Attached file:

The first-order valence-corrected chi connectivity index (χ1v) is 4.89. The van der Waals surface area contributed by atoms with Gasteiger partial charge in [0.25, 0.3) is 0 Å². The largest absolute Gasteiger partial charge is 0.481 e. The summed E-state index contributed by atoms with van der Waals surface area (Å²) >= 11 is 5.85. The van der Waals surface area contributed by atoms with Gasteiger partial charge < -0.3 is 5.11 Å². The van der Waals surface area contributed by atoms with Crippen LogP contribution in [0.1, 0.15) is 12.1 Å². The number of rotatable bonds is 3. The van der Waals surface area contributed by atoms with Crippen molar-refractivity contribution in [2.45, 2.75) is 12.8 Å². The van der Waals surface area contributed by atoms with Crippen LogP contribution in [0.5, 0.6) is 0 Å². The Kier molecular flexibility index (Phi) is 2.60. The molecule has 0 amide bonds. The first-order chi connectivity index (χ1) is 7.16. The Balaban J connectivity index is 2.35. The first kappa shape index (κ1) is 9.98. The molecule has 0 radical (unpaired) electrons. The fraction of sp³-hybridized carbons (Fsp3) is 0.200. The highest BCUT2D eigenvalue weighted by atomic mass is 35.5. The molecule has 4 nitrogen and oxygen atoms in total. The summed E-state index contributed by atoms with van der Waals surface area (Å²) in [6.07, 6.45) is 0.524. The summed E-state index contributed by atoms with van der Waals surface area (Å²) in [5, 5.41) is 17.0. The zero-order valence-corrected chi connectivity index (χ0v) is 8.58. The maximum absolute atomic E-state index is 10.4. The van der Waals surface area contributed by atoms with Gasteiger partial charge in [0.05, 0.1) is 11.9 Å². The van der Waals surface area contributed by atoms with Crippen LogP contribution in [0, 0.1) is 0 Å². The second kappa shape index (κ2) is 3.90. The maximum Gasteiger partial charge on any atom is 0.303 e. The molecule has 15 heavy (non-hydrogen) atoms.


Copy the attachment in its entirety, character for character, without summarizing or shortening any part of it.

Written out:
The first-order valence-corrected chi connectivity index (χ1v) is 4.89. The van der Waals surface area contributed by atoms with Gasteiger partial charge in [0.25, 0.3) is 0 Å². The largest absolute Gasteiger partial charge is 0.481 e. The summed E-state index contributed by atoms with van der Waals surface area (Å²) >= 11 is 5.85. The van der Waals surface area contributed by atoms with Gasteiger partial charge < -0.3 is 5.11 Å². The van der Waals surface area contributed by atoms with Crippen LogP contribution in [0.1, 0.15) is 12.1 Å². The number of rotatable bonds is 3. The van der Waals surface area contributed by atoms with Crippen molar-refractivity contribution in [2.45, 2.75) is 12.8 Å². The van der Waals surface area contributed by atoms with Crippen LogP contribution in [0.5, 0.6) is 0 Å². The Kier molecular flexibility index (Phi) is 2.60. The molecule has 0 amide bonds. The first-order chi connectivity index (χ1) is 7.16. The Balaban J connectivity index is 2.35. The first kappa shape index (κ1) is 9.98. The molecule has 0 radical (unpaired) electrons. The fraction of sp³-hybridized carbons (Fsp3) is 0.200. The highest BCUT2D eigenvalue weighted by atomic mass is 35.5. The molecule has 4 nitrogen and oxygen atoms in total. The summed E-state index contributed by atoms with van der Waals surface area (Å²) in [6.07, 6.45) is 0.524. The summed E-state index contributed by atoms with van der Waals surface area (Å²) in [5, 5.41) is 17.0. The zero-order valence-corrected chi connectivity index (χ0v) is 8.58. The maximum absolute atomic E-state index is 10.4. The van der Waals surface area contributed by atoms with Gasteiger partial charge in [0.05, 0.1) is 11.9 Å². The van der Waals surface area contributed by atoms with Crippen LogP contribution in [0, 0.1) is 0 Å². The second kappa shape index (κ2) is 3.90. The maximum Gasteiger partial charge on any atom is 0.303 e. The molecule has 15 heavy (non-hydrogen) atoms.